Tornadoes are classified according to wind speed and damage.

The Enhanced Fujita Scale
The Enhanced Fujita Scale (EF Scale) is scheduled to go into practice on Feb 1, 2007.  The scale represents better engineering studies on different types of structures and how those structures are designed.


Wind Speed

65-85 MPH


Potential Damage Light damage.

Peels surface off roofs; some damage to chimneys; branches broken off trees; shallow-rooted trees pushed over; mobile homes pushed off foundations or overturned; sign boards damaged.


Wind Speed

86-110 MPH


Potential Damage Moderate damage.Roofs torn off frame houses; windows and glass doors broken; moving autos blown off roads; mobile homes demolished; boxcars overturned.


Wind Speed

111-135 MPH


Potential Damage Considerable damage.Roofs torn off well-constructed houses; foundations of frame homes shifted; large trees snapped or uprooted; light-object missiles generated; cars lifted off ground.


Wind Speed

136-165 MPH


Potential Damage Severe damage.Some walls torn off well-constructed houses; trains overturned; most trees in forest uprooted; heavy cars lifted off the ground and thrown; structures with weak foundations blown away some distance.


Wind Speed

166-200 MPH


Potential Damage Devastating damage.Well-constructed houses and whole frame houses completely leveled; structures with weak foundations blown away some distance; trees debarked; cars thrown and small missiles generated.


Wind Speed

> 200 MPH


Potential Damage Incredible damage.Strong frame houses leveled off foundations and swept away; with strongest winds, brick houses completely wiped off foundations; automobile-sized missiles fly through the air in excess of 100 m (109 yd); cars thrown and large missiles generated; incredible phenomena will occur.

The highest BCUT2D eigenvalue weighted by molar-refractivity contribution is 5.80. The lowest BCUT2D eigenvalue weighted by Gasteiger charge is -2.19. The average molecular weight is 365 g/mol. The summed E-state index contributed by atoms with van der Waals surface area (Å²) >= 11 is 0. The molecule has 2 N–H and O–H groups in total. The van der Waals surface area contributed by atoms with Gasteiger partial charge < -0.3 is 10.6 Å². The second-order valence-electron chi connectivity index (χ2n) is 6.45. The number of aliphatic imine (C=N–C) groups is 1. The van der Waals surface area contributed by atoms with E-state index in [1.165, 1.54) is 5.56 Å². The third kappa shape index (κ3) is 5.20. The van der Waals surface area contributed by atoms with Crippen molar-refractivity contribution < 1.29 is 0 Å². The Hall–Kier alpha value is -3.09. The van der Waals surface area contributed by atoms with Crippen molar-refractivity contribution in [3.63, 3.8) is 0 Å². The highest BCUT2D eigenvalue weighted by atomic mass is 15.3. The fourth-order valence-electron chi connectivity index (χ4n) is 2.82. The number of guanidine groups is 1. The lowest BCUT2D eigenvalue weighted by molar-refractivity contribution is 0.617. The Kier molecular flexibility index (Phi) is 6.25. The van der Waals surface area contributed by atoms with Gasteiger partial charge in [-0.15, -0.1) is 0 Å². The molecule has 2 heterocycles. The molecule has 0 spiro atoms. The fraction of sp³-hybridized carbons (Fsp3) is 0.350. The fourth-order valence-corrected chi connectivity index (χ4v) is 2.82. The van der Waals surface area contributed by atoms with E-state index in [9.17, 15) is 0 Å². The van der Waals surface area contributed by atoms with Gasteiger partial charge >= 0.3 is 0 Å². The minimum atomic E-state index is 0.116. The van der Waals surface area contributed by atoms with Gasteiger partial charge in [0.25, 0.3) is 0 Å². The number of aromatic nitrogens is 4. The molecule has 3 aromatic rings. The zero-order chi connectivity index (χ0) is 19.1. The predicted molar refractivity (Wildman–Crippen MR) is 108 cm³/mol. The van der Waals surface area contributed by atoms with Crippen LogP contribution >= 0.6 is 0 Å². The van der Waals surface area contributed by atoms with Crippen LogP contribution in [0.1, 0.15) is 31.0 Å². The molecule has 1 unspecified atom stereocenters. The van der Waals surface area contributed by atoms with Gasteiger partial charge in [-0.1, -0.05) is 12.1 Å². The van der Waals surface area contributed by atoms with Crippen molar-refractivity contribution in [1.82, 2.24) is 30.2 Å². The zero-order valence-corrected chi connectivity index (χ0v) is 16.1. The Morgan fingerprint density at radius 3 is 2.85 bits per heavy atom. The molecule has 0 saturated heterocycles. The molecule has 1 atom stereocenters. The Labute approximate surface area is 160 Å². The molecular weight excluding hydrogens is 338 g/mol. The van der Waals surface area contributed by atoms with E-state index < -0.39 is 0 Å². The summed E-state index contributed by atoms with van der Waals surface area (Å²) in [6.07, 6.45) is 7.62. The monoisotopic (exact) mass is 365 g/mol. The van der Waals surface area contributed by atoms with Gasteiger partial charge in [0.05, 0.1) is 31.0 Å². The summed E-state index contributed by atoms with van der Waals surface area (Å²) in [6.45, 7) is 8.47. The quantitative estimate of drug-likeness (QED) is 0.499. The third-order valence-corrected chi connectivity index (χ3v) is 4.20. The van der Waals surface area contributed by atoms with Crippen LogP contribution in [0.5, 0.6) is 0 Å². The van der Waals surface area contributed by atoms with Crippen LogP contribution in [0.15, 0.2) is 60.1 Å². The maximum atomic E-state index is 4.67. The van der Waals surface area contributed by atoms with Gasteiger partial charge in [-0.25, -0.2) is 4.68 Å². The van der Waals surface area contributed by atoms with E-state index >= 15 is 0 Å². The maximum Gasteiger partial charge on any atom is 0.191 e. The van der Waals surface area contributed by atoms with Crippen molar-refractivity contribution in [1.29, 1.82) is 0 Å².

The Fujita Scale (Retired on Feb 1, 2007 – No Longer Used)

(F0) Gale Tornado (40 – 72 m.p.h.) – Light damage: some damage to chimneys; break branches off trees; push over shallow-rooted trees; damage sign boards

(F1) Modeate Tornado (73 – 112 m.p.h.) – Moderate damage: the lower limit (73 m.p.h.) is the beginning of hurricane wind speed; peel surface off roofs; mobile homes pushed off foundations or overturned; moving autos pushed off road

(F2) Significant Tornado (113 – 157 m.p.h.) – Considerable damage: Roofs torn off frame houses; mobile homes demolished; boxcars pushed over; large trees snapped or uprooted; heavy cars lifted off ground and thrown

(F3) Severe Tornado (158 – 206 m.p.h.) – Severe damage: Roof and some walls torn off well – constructed houses; trains overturned; most trees in forests uprooted; heavy cars lifted off ground and thrown

(F4) Devastating Tornado (207-260 m.p.h.) – Devastating damage: Well – constructed houses leveled; structures blown off weak foundations; cars and other large objects thrown about

(F5) Incredible Tornado (261 – 318 m.p.h.) – Incredible damage: Strong frame houses are lifted off foundations and carried a considerable distance to disintergrate; automobile – sized missles fly through air in excess of 100 meters; trees debarked

(F6+) Inconceivable Tornado (319 – 379 m.p.h.)  These winds are very unlikely. The small area of damage they might produce would probably not be recognizable along with the mess produced by F4 and F5 wind that would surround the F6 winds. Missiles, such as cars and refrigerators would do serious secondary damage that could not be directly identified as F6 damage. If this level is ever achieved, evidence for it might only be found in some manner of ground swirl pattern, for it may never be identifiable through engineering studies  There is, by definition, no such thing as an F6 tornado.